5. I am not your market. I have enough trouble keeping up with the relationships and new connections I meet through other channels. The ideas that come out of twitter chats I have not found of sufficient depth. I like to see the person talking (photo). I like to read more than 140 characters. I don’t do my social media in the middle of the work day. I do it at night when I’m winding down from the day and in a more reflective mood. My 2 cents. 🙂 A

  6. I was thinking back today to the early days of #NPCons, when we were anxious because no one was showing up! If I were starting such a group today, following are some of the questions I would want answered (after thinking through Kevin’s questions above):

    1. How do I create the structure? Format,length of chat,facilitation,ground rules,associated blog/website/FB,archives? Is there someone(s) who is committed to assuring continuity?
    2. How do I find people who share a common interest? What would they want to discuss? Who benefits most from this type of interaction? What basic education in Twitter chat style/etiquette is needed?
    3. How do I promote the chat? Personal invitation vs. broadcasting? Are there others who are willing to help promote? Are there channels for cross promotion (LinkedIn,FB etc)
    4. How do I evaluate the effectiveness of the chats? How do I follow up and start to build a relationship with attendees?

    As I discovered, there is quite a difference between helping facilitate and being responsible for a chat. Even for a well established group like #NPCons, it takes some time to come up with a topic, think through the questions, prepare a blog post and lay out a timed format. Facilitating at the frenetic pace of some tweet chats is helped by having others to assist, reframe and reinforce questions. Having facilitation experience helps in knowing when to refocus or know that the group has hit on something good and go with it.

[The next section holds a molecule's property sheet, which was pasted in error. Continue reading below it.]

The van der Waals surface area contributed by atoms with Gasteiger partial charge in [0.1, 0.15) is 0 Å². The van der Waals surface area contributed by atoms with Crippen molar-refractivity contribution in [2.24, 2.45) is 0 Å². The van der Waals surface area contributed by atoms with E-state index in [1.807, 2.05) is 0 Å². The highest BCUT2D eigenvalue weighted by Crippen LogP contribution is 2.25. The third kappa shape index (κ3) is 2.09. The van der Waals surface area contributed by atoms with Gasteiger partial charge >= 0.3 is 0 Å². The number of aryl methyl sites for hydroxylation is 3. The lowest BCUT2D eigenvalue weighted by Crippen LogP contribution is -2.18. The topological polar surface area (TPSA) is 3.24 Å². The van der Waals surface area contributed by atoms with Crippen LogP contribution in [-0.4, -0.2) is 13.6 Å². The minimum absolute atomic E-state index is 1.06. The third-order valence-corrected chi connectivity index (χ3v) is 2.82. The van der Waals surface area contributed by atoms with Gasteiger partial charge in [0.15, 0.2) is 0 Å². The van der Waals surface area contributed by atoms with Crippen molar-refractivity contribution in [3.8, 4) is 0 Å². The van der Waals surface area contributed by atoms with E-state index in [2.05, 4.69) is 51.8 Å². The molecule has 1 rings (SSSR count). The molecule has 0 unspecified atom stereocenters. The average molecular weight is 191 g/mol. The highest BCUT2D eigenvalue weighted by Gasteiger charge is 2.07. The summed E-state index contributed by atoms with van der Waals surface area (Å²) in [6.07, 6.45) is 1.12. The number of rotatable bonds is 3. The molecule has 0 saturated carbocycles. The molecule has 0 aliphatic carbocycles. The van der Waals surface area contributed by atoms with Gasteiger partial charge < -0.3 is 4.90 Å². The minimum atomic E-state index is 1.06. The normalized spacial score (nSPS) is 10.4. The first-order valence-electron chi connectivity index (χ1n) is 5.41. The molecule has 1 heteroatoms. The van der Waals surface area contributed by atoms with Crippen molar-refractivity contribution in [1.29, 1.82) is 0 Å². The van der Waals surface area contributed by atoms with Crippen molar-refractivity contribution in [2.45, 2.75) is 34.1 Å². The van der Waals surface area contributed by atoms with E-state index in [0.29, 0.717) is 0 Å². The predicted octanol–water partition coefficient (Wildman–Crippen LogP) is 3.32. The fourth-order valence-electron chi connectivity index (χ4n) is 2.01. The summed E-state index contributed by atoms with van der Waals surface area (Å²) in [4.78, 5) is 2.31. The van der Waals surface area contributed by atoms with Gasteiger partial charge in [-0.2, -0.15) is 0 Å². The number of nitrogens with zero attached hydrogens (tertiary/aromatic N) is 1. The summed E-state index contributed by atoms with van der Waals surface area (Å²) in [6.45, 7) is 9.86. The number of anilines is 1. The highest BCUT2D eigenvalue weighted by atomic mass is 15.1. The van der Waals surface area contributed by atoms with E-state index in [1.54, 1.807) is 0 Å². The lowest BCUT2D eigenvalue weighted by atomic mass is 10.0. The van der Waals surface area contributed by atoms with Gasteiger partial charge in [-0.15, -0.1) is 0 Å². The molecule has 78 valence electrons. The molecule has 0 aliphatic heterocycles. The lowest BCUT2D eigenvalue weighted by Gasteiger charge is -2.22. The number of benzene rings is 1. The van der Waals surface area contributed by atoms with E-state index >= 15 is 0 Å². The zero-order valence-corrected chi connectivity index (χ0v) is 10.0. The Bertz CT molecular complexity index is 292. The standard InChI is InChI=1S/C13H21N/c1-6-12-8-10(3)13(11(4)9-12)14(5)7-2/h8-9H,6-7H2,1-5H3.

While it looks simple to throw together a chat on Twitter, to create community requires a lot more thought and effort.

  7. What’s the highest potential? I see the Twitterchats building a community of far-flung folks I would never otherwise meet, mixed in with familiar and welcome faces. The time slot and topic give us a starting point to focus our energy (and like Nancy, I find these build energy). I link to people I don’t know as soon as I see a posting I like, and truly hope to get to know them better through media other than Twitter.

    I’ve been at a few others and I agree that CTF has expertise to share in doing them right. Right now, it is a model – I suggest others thinking of starting a Twitter chat look at our archives. And the archives are a great addition, but of course they don’t give any sense of the quick flow of ideas. I see CTF as a coach for facilitators/hosts not so much a resource for the whole Twitter community.

    The audience for what they facilitate is people who cannot regularly get together in person but share a common interest, be it professional or hobby or political or whatever. And are articulate and preferably casual – no room on Twitter for footnotes and bibliographies to go with a link! I see it particularly benefiting national and international organizations, and people whose special interests are sufficiently rare that they never found each other at all before the Internet.

    So would people pay to come to a Twitter chat about how to facilitate a Twitter chat? I’ll bet some professional association staff would if the amount were small – they are getting pushed to engage their members more through social media and it’s stretching their skill set. Perhaps ASAE would partner? Council of Foundations? A national United Way?

    Evaluation is a whole other kettle of fish. The Ontario Ministry of Natural Resources once spent two years deciding how to define a fish for purposes of counting them (at what length? age? etc.). We shouldn’t expect easy answers.

    Let’s start with what success looks like. A broadened network of people whose expertise I value and I can comfortably contact when I have a question? At least one idea per chat that I explicitly use in the next three months? Note: I would see following a link to a recommended article, and reading it, as “using.” At least one non-Twitter follow-up contact with another participant?